A 10-minute walk from the lower to the upper Marais, takes you to Ambassade Excellence, a boutique that makes up for its diminutive size with a discriminating, hand-picked selection of clothing and accessories, beauty, house wares and gastronomy. Sandrine and Vincent Bergerat – connoisseurs of made in France – spent five years scouring France from coast to coast to ferret out a selection of French-made products within a set of principles: local, sustainable, and made in France in compliance with ethical working standards.
I didn’t know I could fall so hard for a baking dish until Bergerat showed me the lushly hued stoneware from Manufacture de Digoin, founded in 1875. You could design an entire kitchen around a sculptural terrine in mallard blue or a glossy buttercup-yellow pitcher. “Every grandmother in France owned a dish by this company,” says Bergerat, but by 2014, the 140-year-old company was on the edge of insolvency – until Corinne Jourdain stepped in with a group of investors. The traditional models remain the same with a fresh palate of gorgeous colours and finishes.
The wares at Ambassade fly in the face of the disposable chic favoured by many high-street chains. Slip on a pair of exquisitely detailed Lavabre Cadet silk-lined gloves in kid leather, for example, and you will understand the expression “second skin”. According to Bergerat, Lavabre Cadet is one of France’s two remaining gantiers still making gloves by hand in Millau, the traditional glove-making capital (the other is Causse). Similarly seductive is a dashing pair of hemp jeans by Atelier Tuffery, France’s oldest jeans manufacturer, founded in 1892 and run by the present generation of Tufferys.
Prices aren’t cheap, but calculated over the years these goods will last you, not to mention their eye-catching elegance, they’re a very good deal indeed.
For wearables, the boutique also carries classic woven belts by L’Aiglon, founded in 1889, Ector sneakers so jaunty and stylish they could only be made in France, sleek leather handbags by Olivia Clergue, and spectacular leather coats, jewellery and lingerie. French caviar, cognac, champagne and fruit preserves handmade in Corsica round out the gastronomy selection. For beauty, look no further than Chantal Sanier’s sensational Odeur de Sainteté perfumes, sold in sculptural wooden boxes. Not in Paris? Not a problem – check out Ambassade Elegance’s website for its online shop.
Ambassade Excellence. 18 Rue du Vertbois, 75003; 09 82 51 54 49
Across the Square du Temple-Elie Wiesel, on the medieval rue de Picardie, the streamlined concept store Empreintes is the new showplace for Métiers d’Art, champions of the country’s top artisans and craftspeople. Equal parts gallery and boutique, the three-storey space displays useful and beautiful items that often blur the line between craft and art.
The store is loosely arranged by department, with jewellery, large sculptural pieces and furniture on the top floor, hand-blown glass and porcelain – ranging from whisper-thin bowls in pastel hues and design plates (more for display than everyday use) to large statement vases – on the second floor, and lower-priced objects and everyday items on the ground floor.
There’s also a bookshop and displays that introduce some of the artisans and their process. The inventory changes every three weeks to give the multitude of French talent an opportunity to shine, and shoppers the chance to snap up new gems every month.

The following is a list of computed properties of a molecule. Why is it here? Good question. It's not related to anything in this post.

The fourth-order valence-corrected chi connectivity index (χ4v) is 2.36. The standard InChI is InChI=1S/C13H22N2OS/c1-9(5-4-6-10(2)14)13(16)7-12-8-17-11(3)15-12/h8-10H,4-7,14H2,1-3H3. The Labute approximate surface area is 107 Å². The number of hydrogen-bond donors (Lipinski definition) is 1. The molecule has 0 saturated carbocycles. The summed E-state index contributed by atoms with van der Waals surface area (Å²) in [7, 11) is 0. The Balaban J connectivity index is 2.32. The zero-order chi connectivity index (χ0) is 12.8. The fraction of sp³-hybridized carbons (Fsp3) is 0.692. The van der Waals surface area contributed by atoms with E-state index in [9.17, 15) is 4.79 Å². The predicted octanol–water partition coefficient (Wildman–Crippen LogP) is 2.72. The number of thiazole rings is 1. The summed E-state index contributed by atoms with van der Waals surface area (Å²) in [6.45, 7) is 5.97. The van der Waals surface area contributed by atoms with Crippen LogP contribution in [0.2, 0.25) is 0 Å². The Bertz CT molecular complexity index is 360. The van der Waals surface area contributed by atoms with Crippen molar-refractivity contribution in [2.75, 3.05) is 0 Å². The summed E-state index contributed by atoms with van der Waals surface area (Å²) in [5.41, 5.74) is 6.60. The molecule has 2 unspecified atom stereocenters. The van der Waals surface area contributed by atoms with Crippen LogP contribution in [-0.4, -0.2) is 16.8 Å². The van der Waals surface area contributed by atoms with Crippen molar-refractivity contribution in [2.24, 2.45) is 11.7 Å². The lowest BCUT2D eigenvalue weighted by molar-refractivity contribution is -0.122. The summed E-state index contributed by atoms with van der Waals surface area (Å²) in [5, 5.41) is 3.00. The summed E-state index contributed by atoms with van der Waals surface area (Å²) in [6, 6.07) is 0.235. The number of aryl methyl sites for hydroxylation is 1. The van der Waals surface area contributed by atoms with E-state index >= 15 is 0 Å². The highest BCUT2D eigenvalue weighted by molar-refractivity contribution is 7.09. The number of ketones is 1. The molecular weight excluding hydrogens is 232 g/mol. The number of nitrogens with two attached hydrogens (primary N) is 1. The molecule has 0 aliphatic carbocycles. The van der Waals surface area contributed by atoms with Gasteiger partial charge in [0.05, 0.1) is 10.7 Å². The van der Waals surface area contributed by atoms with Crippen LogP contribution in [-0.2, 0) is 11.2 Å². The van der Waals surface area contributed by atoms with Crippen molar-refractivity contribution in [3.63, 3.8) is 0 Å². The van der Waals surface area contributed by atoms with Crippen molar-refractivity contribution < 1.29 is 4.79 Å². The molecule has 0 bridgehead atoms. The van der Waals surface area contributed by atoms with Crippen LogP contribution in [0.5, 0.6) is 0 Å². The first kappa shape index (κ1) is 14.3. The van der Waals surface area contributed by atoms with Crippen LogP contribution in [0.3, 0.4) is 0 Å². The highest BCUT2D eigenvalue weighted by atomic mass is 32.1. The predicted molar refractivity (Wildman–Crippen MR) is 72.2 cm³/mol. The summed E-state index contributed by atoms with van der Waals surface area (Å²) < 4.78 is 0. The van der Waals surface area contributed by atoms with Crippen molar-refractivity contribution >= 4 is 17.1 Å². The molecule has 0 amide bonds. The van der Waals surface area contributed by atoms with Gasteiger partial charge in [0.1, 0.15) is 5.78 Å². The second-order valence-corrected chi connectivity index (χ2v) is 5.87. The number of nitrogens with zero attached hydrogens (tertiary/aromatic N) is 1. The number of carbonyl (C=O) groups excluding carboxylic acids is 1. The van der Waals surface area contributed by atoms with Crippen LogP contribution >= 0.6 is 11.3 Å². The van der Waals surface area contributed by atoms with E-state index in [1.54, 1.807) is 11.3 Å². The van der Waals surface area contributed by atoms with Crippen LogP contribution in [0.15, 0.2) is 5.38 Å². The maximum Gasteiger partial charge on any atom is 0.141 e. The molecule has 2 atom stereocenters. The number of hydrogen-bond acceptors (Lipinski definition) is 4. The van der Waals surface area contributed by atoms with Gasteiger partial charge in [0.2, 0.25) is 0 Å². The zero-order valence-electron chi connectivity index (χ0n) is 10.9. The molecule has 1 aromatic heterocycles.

Empreinte. 5 Rue de Picardie, 75003; 01 40 09 53 80 www.empreintes-paris.com
Made in Paris
While made in France has no official label, as of 2018, Made in Paris does. Audrey Gallier and Lorna Moquet, two young Parisians passionate about the artisanal tradition that’s alive and well in the city, were among the first to anticipate this now wildly popular trend, opening Sept Cinq (names after the first two numerals of the Paris zip code) back in 2012.
A concept store in the very best sense of the term – that is, with a strong theme and focused on substance rather than surface – the boutique’s lovingly hand- picked jewellery, accessories, house wares and artwork are actually wearable, usable, loveable and, in some cases, edible.
Most non-natives won’t be familiar with labels like Coucou Suzette’s whimsical jewellery, Rivecour’s fabulous (and well-priced) handmade ankle boots in soft but sturdy leather, Elise Chalmin’s adorable T-shirts, or Sept Cinq’s own jewellery collection in colours and designs so pretty and versatile that you’ll wear them every day. And that’s probably a good thing since many of these brands are difficult, or impossible, to find elsewhere and carry the caché of a Paris “find”.
There’s plenty to covet in an atmosphere that’s stylish but also warm and hospitable: bags, shoes, sneakers and boots, clothes, accessories for women and men and house wares. To complete the experience, customers are encouraged to cosy up to the bar for an artisanal made in Paris soda.
Though these standout boutiques ensure that what you’re getting is truly French-made, anyone who wants to delve deeper into the Made in France mystique can explore Paris’s two dedicated trade shows: the Salon du Made in France, which is to be held in November 2020 at the Porte de Versailles; and Made in France Première Vision, which focuses on fashion and accessories and is held in spring just a stone’s throw from these three fabulous boutiques, at the beautiful Carré de Temple in the haut Marais.
Sept Cinq. 54 Rue Notre Dame de Lorette, 75009; 09 83 55 05 95 www.sept-cinq.com
From France Today magazine